Every nonprofit would love to avoid risk all together. Unfortunately, that is not the world in which we live. Risk is everywhere and, in order to survive it, you must be prepared.

The first step to developing a good risk management plan is to understand the kind of dangers you will be facing. At a recent Risk Management and Finance Summit for nonprofits, Melanie Lockwood Herman of the Nonprofit Risk Management Center discussed the top 10 risks that are faces by nonprofits. They are:

  • Financial loss. To prevent this, it helps to have a well-trained, well-informed board.
  • Exposures from social media use, misuse and naivete. Risk-management strategies include written guidelines for employees, volunteers and members and a point person to monitor social media.
  • Incivility. Investigate complaints without delay and hold staff and volunteers accountable.
  • IRS Form 990 and federal tax-exempt status. Losing that status is really easy.
  • Copyrights and trademarks. Use the copyright symbol. Use work-for-hire agreements with contractors. Respect the work of others.
  • Failure to limit a contracting authority and other common mistakes in contracting. Develop a simple policy, clarify who has authority to enter one and obtain legal review, before signing.
  • Lack of synchronicity in board policy and practice. Look at policies. Do they need changing?
  • Failure to understand and manage conflicts of interest. Make sure the policy is easily understood.
  • Fraud. Understand the inherent risks and fraud schemes.
  • Harm to reputation. Remember humility (admit mistakes) and speed (without delay).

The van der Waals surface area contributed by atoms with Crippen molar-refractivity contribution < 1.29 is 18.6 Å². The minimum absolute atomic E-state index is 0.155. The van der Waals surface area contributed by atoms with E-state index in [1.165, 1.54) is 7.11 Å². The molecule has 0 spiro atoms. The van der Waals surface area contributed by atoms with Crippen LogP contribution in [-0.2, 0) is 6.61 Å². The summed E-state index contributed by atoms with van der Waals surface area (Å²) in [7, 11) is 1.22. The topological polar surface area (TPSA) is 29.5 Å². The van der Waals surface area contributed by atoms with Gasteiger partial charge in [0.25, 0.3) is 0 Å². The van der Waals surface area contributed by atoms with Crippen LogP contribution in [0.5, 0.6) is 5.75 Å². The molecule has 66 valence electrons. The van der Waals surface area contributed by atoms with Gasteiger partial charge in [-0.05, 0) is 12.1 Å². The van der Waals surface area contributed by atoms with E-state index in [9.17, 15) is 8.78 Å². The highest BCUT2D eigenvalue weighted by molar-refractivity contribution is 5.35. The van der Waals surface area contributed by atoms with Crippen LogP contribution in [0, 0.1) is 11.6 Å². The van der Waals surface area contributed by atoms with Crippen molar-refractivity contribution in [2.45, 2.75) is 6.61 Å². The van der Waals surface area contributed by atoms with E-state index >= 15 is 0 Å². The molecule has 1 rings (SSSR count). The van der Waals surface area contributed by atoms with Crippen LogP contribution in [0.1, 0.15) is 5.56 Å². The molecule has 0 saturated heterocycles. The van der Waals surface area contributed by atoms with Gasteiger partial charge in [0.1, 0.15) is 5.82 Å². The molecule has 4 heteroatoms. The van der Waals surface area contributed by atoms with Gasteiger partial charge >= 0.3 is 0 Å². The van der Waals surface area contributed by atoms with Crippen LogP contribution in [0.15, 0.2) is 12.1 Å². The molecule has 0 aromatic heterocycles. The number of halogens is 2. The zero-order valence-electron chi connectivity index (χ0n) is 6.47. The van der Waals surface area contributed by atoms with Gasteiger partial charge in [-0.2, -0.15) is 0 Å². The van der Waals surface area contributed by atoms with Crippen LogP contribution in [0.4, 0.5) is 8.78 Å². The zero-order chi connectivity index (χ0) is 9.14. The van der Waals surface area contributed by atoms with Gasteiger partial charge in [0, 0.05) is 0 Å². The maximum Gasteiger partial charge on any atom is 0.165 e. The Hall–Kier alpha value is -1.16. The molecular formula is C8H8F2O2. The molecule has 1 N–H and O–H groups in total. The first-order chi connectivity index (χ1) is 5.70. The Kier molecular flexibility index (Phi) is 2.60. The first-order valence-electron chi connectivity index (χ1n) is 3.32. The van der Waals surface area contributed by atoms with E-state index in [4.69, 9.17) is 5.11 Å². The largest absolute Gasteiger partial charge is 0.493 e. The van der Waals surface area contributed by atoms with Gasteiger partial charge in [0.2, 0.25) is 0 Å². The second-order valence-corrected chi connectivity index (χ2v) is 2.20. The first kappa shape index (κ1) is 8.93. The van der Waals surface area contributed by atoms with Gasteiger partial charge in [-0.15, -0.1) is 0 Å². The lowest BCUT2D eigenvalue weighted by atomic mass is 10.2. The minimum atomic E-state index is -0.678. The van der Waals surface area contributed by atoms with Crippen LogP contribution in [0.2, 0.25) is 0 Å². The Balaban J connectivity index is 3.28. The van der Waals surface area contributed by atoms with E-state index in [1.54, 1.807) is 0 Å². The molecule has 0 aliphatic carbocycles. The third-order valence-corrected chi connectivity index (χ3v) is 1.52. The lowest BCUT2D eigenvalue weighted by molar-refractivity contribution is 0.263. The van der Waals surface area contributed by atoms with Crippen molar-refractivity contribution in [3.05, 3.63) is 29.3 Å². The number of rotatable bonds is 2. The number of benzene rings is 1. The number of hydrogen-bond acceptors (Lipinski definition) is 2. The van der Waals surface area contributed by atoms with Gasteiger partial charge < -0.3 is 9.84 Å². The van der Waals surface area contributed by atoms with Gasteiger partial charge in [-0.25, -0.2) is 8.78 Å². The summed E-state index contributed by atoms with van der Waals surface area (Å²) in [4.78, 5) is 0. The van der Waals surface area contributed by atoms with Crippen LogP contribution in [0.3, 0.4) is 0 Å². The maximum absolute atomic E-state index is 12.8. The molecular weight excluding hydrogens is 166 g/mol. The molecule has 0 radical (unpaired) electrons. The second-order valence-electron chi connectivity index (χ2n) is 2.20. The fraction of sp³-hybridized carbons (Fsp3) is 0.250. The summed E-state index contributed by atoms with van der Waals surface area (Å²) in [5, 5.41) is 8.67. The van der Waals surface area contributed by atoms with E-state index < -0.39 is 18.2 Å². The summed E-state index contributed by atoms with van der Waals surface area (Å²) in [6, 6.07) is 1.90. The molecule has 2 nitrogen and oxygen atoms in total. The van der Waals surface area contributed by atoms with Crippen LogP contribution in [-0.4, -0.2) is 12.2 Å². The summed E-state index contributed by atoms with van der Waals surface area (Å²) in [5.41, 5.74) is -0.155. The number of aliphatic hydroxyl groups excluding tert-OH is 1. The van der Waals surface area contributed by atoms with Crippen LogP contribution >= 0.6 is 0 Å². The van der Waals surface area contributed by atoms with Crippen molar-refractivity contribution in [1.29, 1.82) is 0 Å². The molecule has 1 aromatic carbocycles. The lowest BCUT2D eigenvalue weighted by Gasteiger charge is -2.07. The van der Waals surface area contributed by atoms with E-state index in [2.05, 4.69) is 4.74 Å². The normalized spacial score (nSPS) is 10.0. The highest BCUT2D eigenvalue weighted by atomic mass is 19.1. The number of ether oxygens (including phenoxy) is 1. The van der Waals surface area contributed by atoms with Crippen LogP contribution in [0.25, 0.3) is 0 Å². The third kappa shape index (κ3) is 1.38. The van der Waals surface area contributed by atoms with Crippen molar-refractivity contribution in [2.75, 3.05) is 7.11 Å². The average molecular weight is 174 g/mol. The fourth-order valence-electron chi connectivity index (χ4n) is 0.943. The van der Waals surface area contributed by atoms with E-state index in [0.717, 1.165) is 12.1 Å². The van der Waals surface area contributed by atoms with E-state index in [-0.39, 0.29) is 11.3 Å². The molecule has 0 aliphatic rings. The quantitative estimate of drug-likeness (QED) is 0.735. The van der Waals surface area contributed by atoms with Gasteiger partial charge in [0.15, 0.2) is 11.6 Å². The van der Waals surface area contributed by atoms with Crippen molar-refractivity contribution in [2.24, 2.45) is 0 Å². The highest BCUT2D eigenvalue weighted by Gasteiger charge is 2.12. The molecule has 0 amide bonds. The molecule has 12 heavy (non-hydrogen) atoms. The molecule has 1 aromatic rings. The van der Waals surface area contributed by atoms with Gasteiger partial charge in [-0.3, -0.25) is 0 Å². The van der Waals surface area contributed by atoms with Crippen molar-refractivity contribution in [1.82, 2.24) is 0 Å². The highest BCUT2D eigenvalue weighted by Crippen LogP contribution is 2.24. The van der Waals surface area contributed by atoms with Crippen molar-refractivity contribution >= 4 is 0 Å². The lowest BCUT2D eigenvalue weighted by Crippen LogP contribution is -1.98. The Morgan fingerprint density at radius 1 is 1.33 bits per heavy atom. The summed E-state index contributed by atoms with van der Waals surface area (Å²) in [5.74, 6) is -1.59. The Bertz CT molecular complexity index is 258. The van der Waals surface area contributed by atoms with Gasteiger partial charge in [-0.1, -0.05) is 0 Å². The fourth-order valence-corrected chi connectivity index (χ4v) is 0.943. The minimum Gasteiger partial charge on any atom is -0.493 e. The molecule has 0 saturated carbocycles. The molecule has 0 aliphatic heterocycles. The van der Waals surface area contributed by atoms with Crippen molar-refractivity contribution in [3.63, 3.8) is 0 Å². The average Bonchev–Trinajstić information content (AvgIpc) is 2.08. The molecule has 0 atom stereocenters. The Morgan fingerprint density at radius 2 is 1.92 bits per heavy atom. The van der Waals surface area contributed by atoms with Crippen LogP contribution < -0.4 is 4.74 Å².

Study: D.C. Nonprofits Could See Better Days This Year

Washington, D.C.-area nonprofits, which received fewer dollars in 2011, are bracing for better times this year, according to a new study by the Center for Nonprofit Advancement (CNA).

The study, as reported on by The Washington Post, showed that nearly half of the organizations surveyed report that their donors plan to maintain or increase contributions in 2012. This is in contrast to only 27 percent last year, and 15 percent in 2009. The CNA study canvassed nonprofits in D.C., Northern Virginia, and Montgomery and Prince George's counties in Maryland.

Another huge problem for D.C.-area organizations in 2011 was the amount of "rainy-day" reserves they had to use up as a result of the declined contributions. This practice appears to be fading in 2012, ad the CNA study found that the number of nonprofits dipping into reserves fell from 46 percent to 31 percent. In addition, organizations reporting a decline in revenue dropped from 48 percent to 40 percent.

Glen O'Glvie, CNA's chief executive, told The Washington Post that the reason for this comeback in giving appears to come from individual donors. He noted that it's much easier for one person to donate than for foundations and corporations. This notion appears to be validated because, as was reported in The NonProfit Times, corporate philanthropy is experiencing a sharp decline, according to a new study from the Council on Foundations.

Although the decline in donations seems to be slowing, CNA warns that it's not enough to quell the increasing demand for nonprofit services. 53 percent of respondents reported a higher demand for their services last year as a direct result of the economic downturn.

You can read the full story in The Washington Post.